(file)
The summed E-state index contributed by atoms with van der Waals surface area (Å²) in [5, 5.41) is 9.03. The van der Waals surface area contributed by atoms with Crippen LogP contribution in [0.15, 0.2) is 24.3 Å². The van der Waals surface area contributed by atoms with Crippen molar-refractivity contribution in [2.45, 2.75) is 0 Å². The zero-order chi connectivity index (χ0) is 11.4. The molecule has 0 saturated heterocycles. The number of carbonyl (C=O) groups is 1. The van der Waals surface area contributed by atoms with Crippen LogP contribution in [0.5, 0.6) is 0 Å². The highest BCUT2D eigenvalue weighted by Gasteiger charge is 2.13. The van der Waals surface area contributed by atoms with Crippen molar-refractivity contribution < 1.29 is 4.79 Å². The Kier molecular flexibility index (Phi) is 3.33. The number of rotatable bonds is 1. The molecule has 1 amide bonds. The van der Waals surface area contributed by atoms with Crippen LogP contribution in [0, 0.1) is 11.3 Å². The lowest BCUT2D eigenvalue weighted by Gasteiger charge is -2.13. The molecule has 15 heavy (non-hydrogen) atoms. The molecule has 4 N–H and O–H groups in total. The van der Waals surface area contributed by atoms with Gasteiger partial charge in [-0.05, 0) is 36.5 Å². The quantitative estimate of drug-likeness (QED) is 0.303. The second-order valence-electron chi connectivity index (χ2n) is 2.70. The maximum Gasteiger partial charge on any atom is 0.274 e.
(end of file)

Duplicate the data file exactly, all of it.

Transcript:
The summed E-state index contributed by atoms with van der Waals surface area (Å²) in [5, 5.41) is 9.03. The van der Waals surface area contributed by atoms with Crippen LogP contribution in [0.15, 0.2) is 24.3 Å². The van der Waals surface area contributed by atoms with Crippen molar-refractivity contribution in [2.45, 2.75) is 0 Å². The zero-order chi connectivity index (χ0) is 11.4. The molecule has 0 saturated heterocycles. The number of carbonyl (C=O) groups is 1. The van der Waals surface area contributed by atoms with Crippen LogP contribution in [0.5, 0.6) is 0 Å². The highest BCUT2D eigenvalue weighted by Gasteiger charge is 2.13. The van der Waals surface area contributed by atoms with Crippen molar-refractivity contribution < 1.29 is 4.79 Å². The Kier molecular flexibility index (Phi) is 3.33. The number of rotatable bonds is 1. The molecule has 1 amide bonds. The van der Waals surface area contributed by atoms with Crippen LogP contribution in [0, 0.1) is 11.3 Å². The lowest BCUT2D eigenvalue weighted by Gasteiger charge is -2.13. The molecule has 15 heavy (non-hydrogen) atoms. The molecule has 4 N–H and O–H groups in total. The van der Waals surface area contributed by atoms with Gasteiger partial charge in [-0.05, 0) is 36.5 Å². The quantitative estimate of drug-likeness (QED) is 0.303. The second-order valence-electron chi connectivity index (χ2n) is 2.70. The maximum Gasteiger partial charge on any atom is 0.274 e.